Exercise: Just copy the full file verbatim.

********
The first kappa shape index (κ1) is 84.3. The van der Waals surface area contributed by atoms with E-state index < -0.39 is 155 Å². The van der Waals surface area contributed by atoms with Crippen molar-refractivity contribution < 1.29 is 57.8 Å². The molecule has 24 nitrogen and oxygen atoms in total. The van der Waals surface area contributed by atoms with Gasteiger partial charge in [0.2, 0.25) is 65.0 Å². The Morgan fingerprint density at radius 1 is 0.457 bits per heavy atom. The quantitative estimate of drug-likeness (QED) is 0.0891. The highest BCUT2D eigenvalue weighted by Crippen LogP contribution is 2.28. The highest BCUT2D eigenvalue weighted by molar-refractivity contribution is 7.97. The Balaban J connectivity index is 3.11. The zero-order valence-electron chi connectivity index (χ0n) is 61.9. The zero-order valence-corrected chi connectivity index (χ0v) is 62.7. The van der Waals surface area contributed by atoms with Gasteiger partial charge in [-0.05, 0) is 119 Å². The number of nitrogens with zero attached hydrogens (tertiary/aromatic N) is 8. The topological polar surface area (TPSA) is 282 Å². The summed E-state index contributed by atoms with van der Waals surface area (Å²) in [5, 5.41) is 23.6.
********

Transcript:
The first kappa shape index (κ1) is 84.3. The van der Waals surface area contributed by atoms with E-state index < -0.39 is 155 Å². The van der Waals surface area contributed by atoms with Crippen molar-refractivity contribution < 1.29 is 57.8 Å². The molecule has 24 nitrogen and oxygen atoms in total. The van der Waals surface area contributed by atoms with Gasteiger partial charge in [0.2, 0.25) is 65.0 Å². The Morgan fingerprint density at radius 1 is 0.457 bits per heavy atom. The quantitative estimate of drug-likeness (QED) is 0.0891. The highest BCUT2D eigenvalue weighted by Crippen LogP contribution is 2.28. The highest BCUT2D eigenvalue weighted by molar-refractivity contribution is 7.97. The Balaban J connectivity index is 3.11. The zero-order valence-electron chi connectivity index (χ0n) is 61.9. The zero-order valence-corrected chi connectivity index (χ0v) is 62.7. The van der Waals surface area contributed by atoms with Gasteiger partial charge in [-0.05, 0) is 119 Å². The number of nitrogens with zero attached hydrogens (tertiary/aromatic N) is 8. The topological polar surface area (TPSA) is 282 Å². The summed E-state index contributed by atoms with van der Waals surface area (Å²) in [5, 5.41) is 23.6.